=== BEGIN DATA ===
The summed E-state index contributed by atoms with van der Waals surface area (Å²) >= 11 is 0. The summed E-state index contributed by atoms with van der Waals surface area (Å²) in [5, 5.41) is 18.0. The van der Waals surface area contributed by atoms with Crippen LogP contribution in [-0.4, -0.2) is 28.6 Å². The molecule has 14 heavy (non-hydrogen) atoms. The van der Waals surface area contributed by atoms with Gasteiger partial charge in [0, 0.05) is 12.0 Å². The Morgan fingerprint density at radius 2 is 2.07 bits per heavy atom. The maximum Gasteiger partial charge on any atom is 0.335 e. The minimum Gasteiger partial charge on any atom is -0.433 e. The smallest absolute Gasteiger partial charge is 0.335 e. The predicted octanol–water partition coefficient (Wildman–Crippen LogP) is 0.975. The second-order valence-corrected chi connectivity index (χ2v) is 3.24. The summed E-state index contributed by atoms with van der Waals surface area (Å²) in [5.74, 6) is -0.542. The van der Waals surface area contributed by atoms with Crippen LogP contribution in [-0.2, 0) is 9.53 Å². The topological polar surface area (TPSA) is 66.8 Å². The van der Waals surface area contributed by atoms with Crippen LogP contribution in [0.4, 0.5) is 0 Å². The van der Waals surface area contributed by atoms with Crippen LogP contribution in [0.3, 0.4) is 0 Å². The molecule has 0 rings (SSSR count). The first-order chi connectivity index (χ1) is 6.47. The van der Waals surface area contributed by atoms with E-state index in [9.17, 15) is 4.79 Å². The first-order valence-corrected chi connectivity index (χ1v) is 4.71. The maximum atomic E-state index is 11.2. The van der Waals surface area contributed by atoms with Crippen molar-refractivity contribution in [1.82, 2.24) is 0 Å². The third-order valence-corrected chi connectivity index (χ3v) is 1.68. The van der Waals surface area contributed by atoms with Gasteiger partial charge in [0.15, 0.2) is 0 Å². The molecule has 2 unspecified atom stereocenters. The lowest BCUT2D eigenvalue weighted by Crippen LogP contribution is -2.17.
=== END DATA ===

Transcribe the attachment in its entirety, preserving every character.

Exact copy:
The summed E-state index contributed by atoms with van der Waals surface area (Å²) >= 11 is 0. The summed E-state index contributed by atoms with van der Waals surface area (Å²) in [5, 5.41) is 18.0. The van der Waals surface area contributed by atoms with Crippen LogP contribution in [-0.4, -0.2) is 28.6 Å². The molecule has 14 heavy (non-hydrogen) atoms. The van der Waals surface area contributed by atoms with Gasteiger partial charge in [0, 0.05) is 12.0 Å². The Morgan fingerprint density at radius 2 is 2.07 bits per heavy atom. The maximum Gasteiger partial charge on any atom is 0.335 e. The minimum Gasteiger partial charge on any atom is -0.433 e. The smallest absolute Gasteiger partial charge is 0.335 e. The predicted octanol–water partition coefficient (Wildman–Crippen LogP) is 0.975. The second-order valence-corrected chi connectivity index (χ2v) is 3.24. The summed E-state index contributed by atoms with van der Waals surface area (Å²) in [5.74, 6) is -0.542. The van der Waals surface area contributed by atoms with Crippen LogP contribution in [-0.2, 0) is 9.53 Å². The topological polar surface area (TPSA) is 66.8 Å². The van der Waals surface area contributed by atoms with Crippen LogP contribution in [0.4, 0.5) is 0 Å². The van der Waals surface area contributed by atoms with Crippen LogP contribution in [0.3, 0.4) is 0 Å². The molecule has 0 rings (SSSR count). The first-order chi connectivity index (χ1) is 6.47. The van der Waals surface area contributed by atoms with E-state index in [9.17, 15) is 4.79 Å². The first-order valence-corrected chi connectivity index (χ1v) is 4.71. The maximum atomic E-state index is 11.2. The van der Waals surface area contributed by atoms with Crippen molar-refractivity contribution in [1.82, 2.24) is 0 Å². The third-order valence-corrected chi connectivity index (χ3v) is 1.68. The van der Waals surface area contributed by atoms with Gasteiger partial charge in [0.15, 0.2) is 0 Å². The molecule has 2 unspecified atom stereocenters. The lowest BCUT2D eigenvalue weighted by Crippen LogP contribution is -2.17.